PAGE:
Kansas Gov. Sam Brownback has yet to step down to take a job in the Trump administration, but Lt. Gov. Jeff Colyer already is taking on some of the major powers and responsibilities of the office.
The delay in Brownback’s confirmation by the U.S. Senate has led to an awkward transition period. The governor had hoped to be confirmed and serving as ambassador at-large for international religious freedom by now.
Brownback has continued to carry out the ceremonial duties common to any governor. This week, he welcomed the official state Christmas tree to the governor’s mansion and dedicated a park trail system. However, the real heavy lifting on policy issues is now transitioning to Colyer.
On Wednesday, Colyer named Gina Meier-Hummel to lead the Department for Children and Families. The governor directly oversees the Cabinet and typically the governor makes nominations, rather than the lieutenant governor.
When asked by Kansas Public Radio if he was effectively the acting governor, Colyer said he consulted Brownback on the choice.
“We worked with him. The governor was very approving of the choice,” he said Wednesday.
Colyer said Wednesday that he wasn’t frustrated by the delay in Brownback’s transition.
“You just deal with what comes your way, and that’s what we’ll do,” Colyer told reporters.
A reporter then pointed out that Colyer previously had said he hoped to take over before Thanksgiving.
“Well, Thanksgiving isn’t here quite yet,” Colyer said with a laugh.
Brownback also revealed this week that Colyer is developing the state’s budget proposal that will be unveiled in January.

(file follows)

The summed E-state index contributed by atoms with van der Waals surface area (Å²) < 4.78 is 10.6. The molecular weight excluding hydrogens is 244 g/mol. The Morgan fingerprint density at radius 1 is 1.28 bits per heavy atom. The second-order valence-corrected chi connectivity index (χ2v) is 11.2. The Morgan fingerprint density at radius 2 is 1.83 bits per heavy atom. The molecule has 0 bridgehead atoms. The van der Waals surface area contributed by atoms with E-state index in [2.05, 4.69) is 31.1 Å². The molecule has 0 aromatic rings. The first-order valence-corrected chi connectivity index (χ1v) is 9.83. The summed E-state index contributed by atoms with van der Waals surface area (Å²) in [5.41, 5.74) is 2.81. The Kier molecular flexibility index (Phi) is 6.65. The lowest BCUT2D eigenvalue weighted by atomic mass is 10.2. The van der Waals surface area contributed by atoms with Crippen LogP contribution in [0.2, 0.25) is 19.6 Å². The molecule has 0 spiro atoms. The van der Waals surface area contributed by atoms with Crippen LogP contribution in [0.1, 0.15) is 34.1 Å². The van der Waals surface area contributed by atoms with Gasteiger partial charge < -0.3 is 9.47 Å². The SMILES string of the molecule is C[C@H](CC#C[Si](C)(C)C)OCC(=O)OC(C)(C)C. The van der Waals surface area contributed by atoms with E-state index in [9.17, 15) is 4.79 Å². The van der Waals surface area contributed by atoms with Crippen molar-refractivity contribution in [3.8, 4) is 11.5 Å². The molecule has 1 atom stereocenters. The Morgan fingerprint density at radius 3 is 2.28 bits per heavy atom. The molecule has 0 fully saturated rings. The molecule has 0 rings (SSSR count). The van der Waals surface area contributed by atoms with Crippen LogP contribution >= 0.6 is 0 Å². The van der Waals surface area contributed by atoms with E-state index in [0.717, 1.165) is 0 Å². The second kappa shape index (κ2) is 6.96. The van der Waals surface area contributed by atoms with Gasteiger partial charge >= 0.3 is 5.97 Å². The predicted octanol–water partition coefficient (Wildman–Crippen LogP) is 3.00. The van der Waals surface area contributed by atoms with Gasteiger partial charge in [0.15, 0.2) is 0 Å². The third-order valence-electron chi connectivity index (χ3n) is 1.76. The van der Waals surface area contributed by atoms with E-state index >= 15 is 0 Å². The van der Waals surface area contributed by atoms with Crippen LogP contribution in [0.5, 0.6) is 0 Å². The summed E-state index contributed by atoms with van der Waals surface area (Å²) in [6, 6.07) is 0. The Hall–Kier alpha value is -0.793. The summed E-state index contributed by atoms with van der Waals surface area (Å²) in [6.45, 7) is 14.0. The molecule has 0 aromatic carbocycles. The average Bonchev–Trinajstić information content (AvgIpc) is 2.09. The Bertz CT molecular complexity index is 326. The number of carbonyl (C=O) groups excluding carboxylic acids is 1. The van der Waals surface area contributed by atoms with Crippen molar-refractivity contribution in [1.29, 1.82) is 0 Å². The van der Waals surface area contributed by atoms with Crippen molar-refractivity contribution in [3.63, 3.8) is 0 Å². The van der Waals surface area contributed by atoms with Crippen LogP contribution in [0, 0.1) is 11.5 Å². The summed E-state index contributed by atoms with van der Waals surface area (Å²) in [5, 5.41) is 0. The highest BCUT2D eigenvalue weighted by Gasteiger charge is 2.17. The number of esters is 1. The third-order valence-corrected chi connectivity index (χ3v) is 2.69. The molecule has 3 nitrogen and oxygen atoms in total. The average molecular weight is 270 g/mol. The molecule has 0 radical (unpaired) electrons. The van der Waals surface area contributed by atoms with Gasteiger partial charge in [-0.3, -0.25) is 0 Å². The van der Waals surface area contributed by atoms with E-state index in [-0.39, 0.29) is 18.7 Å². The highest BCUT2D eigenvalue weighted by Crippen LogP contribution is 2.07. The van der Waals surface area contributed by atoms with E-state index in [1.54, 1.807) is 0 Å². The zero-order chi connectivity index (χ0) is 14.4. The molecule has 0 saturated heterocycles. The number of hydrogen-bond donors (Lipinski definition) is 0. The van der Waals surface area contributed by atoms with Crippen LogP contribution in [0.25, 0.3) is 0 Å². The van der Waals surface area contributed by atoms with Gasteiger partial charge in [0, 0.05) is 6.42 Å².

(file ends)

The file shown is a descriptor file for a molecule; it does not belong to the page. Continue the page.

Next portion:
“He’s doing those and getting ready for the legislative session,” said Brownback, who hopes to have his nomination confirmed by the U.S. Senate before the end of the year.
Brownback wouldn’t say if he would step down as governor if there’s no vote on his nomination before the legislative session starts.
“We’re looking at what we need to do to get cleared through for the vote,” he said.
Brownback said the delay has given him the chance to reflect on his time as governor. He pointed to attracting the American Royal livestock show to Kansas as something he’s been able to celebrate.
“It’s also been giving me a chance to express appreciation and thanks to people for all the things we’ve been able to get done,” he said.
Brownback said overhauling welfare and Medicaid programs and stabilizing the state pension plan were some of his accomplishments during his time in office.
“It’s been fun to see those things actually take root and happen and move forward,” Brownback said.
Stephen Koranda is Statehouse reporter for Kansas Public Radio, a partner in the Kansas News Service. Follow him on Twitter @kprkoranda.